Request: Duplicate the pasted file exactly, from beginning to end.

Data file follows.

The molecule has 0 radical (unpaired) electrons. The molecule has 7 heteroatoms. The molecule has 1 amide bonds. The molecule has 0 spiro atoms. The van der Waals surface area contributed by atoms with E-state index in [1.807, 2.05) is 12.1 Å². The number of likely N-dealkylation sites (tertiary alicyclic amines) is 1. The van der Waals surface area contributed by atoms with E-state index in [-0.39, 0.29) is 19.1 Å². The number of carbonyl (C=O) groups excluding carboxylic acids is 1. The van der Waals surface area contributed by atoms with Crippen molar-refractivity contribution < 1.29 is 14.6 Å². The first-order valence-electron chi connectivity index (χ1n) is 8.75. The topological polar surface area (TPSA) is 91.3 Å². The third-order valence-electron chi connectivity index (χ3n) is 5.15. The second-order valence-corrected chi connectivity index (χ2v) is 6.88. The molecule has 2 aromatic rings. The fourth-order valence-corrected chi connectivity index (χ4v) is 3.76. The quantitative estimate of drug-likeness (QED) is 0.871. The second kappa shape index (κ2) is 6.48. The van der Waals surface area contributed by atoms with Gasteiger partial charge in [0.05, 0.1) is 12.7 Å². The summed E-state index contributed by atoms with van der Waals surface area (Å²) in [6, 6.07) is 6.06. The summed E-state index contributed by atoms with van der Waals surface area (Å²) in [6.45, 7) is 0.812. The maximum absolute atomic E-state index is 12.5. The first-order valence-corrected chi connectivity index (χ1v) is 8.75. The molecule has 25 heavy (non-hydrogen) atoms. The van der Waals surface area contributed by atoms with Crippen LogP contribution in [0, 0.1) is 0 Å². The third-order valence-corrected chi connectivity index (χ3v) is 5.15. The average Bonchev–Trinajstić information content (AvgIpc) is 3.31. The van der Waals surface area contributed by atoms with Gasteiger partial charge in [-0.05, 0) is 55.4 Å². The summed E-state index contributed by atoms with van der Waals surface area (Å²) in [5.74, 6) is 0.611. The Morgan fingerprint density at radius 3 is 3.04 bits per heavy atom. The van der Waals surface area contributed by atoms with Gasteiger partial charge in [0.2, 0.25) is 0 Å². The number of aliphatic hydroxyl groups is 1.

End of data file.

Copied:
The molecule has 0 radical (unpaired) electrons. The molecule has 7 heteroatoms. The molecule has 1 amide bonds. The molecule has 0 spiro atoms. The van der Waals surface area contributed by atoms with E-state index in [1.807, 2.05) is 12.1 Å². The number of likely N-dealkylation sites (tertiary alicyclic amines) is 1. The van der Waals surface area contributed by atoms with E-state index in [-0.39, 0.29) is 19.1 Å². The number of carbonyl (C=O) groups excluding carboxylic acids is 1. The van der Waals surface area contributed by atoms with Crippen molar-refractivity contribution < 1.29 is 14.6 Å². The first-order valence-electron chi connectivity index (χ1n) is 8.75. The topological polar surface area (TPSA) is 91.3 Å². The third-order valence-electron chi connectivity index (χ3n) is 5.15. The second-order valence-corrected chi connectivity index (χ2v) is 6.88. The molecule has 2 aromatic rings. The fourth-order valence-corrected chi connectivity index (χ4v) is 3.76. The quantitative estimate of drug-likeness (QED) is 0.871. The second kappa shape index (κ2) is 6.48. The van der Waals surface area contributed by atoms with Gasteiger partial charge in [0.05, 0.1) is 12.7 Å². The summed E-state index contributed by atoms with van der Waals surface area (Å²) in [6, 6.07) is 6.06. The summed E-state index contributed by atoms with van der Waals surface area (Å²) in [6.45, 7) is 0.812. The maximum absolute atomic E-state index is 12.5. The first-order valence-corrected chi connectivity index (χ1v) is 8.75. The molecule has 25 heavy (non-hydrogen) atoms. The van der Waals surface area contributed by atoms with Crippen LogP contribution in [0, 0.1) is 0 Å². The third-order valence-corrected chi connectivity index (χ3v) is 5.15. The average Bonchev–Trinajstić information content (AvgIpc) is 3.31. The van der Waals surface area contributed by atoms with Gasteiger partial charge in [-0.05, 0) is 55.4 Å². The summed E-state index contributed by atoms with van der Waals surface area (Å²) in [5.74, 6) is 0.611. The Morgan fingerprint density at radius 3 is 3.04 bits per heavy atom. The van der Waals surface area contributed by atoms with Gasteiger partial charge in [0.2, 0.25) is 0 Å². The number of aliphatic hydroxyl groups is 1.